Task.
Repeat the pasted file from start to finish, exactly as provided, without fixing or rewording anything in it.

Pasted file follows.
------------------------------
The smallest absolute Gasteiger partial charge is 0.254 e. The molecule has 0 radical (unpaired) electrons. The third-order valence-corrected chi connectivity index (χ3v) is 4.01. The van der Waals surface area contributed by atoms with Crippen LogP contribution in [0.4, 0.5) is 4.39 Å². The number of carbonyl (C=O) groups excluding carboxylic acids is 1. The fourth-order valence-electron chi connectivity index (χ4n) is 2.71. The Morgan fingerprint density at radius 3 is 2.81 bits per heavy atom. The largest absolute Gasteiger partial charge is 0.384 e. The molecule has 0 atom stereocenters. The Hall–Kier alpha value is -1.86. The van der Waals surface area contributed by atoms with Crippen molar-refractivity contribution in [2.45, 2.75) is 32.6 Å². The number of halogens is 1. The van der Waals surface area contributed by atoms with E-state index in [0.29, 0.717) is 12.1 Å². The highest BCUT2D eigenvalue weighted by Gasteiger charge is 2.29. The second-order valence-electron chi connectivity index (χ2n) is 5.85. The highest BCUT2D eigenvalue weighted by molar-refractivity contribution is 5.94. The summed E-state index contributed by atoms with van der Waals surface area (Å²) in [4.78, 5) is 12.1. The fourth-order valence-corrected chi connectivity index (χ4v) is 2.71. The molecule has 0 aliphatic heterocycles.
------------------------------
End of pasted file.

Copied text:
The smallest absolute Gasteiger partial charge is 0.254 e. The molecule has 0 radical (unpaired) electrons. The third-order valence-corrected chi connectivity index (χ3v) is 4.01. The van der Waals surface area contributed by atoms with Crippen LogP contribution in [0.4, 0.5) is 4.39 Å². The number of carbonyl (C=O) groups excluding carboxylic acids is 1. The fourth-order valence-electron chi connectivity index (χ4n) is 2.71. The Morgan fingerprint density at radius 3 is 2.81 bits per heavy atom. The largest absolute Gasteiger partial charge is 0.384 e. The molecule has 0 atom stereocenters. The Hall–Kier alpha value is -1.86. The van der Waals surface area contributed by atoms with Crippen molar-refractivity contribution in [2.45, 2.75) is 32.6 Å². The number of halogens is 1. The van der Waals surface area contributed by atoms with E-state index in [0.29, 0.717) is 12.1 Å². The highest BCUT2D eigenvalue weighted by Gasteiger charge is 2.29. The second-order valence-electron chi connectivity index (χ2n) is 5.85. The highest BCUT2D eigenvalue weighted by molar-refractivity contribution is 5.94. The summed E-state index contributed by atoms with van der Waals surface area (Å²) in [4.78, 5) is 12.1. The fourth-order valence-corrected chi connectivity index (χ4v) is 2.71. The molecule has 0 aliphatic heterocycles.